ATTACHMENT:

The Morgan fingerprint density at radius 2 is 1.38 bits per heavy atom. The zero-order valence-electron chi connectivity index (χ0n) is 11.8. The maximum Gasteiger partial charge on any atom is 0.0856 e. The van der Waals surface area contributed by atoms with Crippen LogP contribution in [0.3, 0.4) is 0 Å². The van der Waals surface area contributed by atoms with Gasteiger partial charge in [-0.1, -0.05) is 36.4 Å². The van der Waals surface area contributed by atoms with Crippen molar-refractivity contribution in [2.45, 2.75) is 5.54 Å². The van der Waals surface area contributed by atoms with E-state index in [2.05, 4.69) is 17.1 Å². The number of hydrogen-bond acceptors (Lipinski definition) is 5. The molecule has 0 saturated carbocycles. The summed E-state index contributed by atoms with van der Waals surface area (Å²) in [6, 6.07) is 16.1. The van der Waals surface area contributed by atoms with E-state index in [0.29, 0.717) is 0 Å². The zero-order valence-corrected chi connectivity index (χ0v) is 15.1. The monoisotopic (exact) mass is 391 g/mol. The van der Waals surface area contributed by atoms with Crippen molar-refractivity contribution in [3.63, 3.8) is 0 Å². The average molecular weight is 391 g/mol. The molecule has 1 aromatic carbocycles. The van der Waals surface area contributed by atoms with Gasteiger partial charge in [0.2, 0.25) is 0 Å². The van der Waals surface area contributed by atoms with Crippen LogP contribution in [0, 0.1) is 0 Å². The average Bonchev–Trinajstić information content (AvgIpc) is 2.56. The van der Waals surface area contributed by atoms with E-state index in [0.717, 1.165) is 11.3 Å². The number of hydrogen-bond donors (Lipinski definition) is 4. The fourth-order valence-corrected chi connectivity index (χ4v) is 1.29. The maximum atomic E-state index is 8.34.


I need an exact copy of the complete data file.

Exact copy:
The Morgan fingerprint density at radius 2 is 1.38 bits per heavy atom. The zero-order valence-electron chi connectivity index (χ0n) is 11.8. The maximum Gasteiger partial charge on any atom is 0.0856 e. The van der Waals surface area contributed by atoms with Crippen LogP contribution in [0.3, 0.4) is 0 Å². The van der Waals surface area contributed by atoms with Gasteiger partial charge in [-0.1, -0.05) is 36.4 Å². The van der Waals surface area contributed by atoms with Crippen molar-refractivity contribution in [2.45, 2.75) is 5.54 Å². The van der Waals surface area contributed by atoms with E-state index in [2.05, 4.69) is 17.1 Å². The number of hydrogen-bond acceptors (Lipinski definition) is 5. The molecule has 0 saturated carbocycles. The summed E-state index contributed by atoms with van der Waals surface area (Å²) in [6, 6.07) is 16.1. The van der Waals surface area contributed by atoms with E-state index in [0.29, 0.717) is 0 Å². The zero-order valence-corrected chi connectivity index (χ0v) is 15.1. The monoisotopic (exact) mass is 391 g/mol. The van der Waals surface area contributed by atoms with Crippen molar-refractivity contribution in [3.63, 3.8) is 0 Å². The average molecular weight is 391 g/mol. The molecule has 1 aromatic carbocycles. The van der Waals surface area contributed by atoms with Gasteiger partial charge in [0.2, 0.25) is 0 Å². The van der Waals surface area contributed by atoms with Crippen LogP contribution in [0, 0.1) is 0 Å². The average Bonchev–Trinajstić information content (AvgIpc) is 2.56. The van der Waals surface area contributed by atoms with E-state index in [0.717, 1.165) is 11.3 Å². The number of hydrogen-bond donors (Lipinski definition) is 4. The fourth-order valence-corrected chi connectivity index (χ4v) is 1.29. The maximum atomic E-state index is 8.34.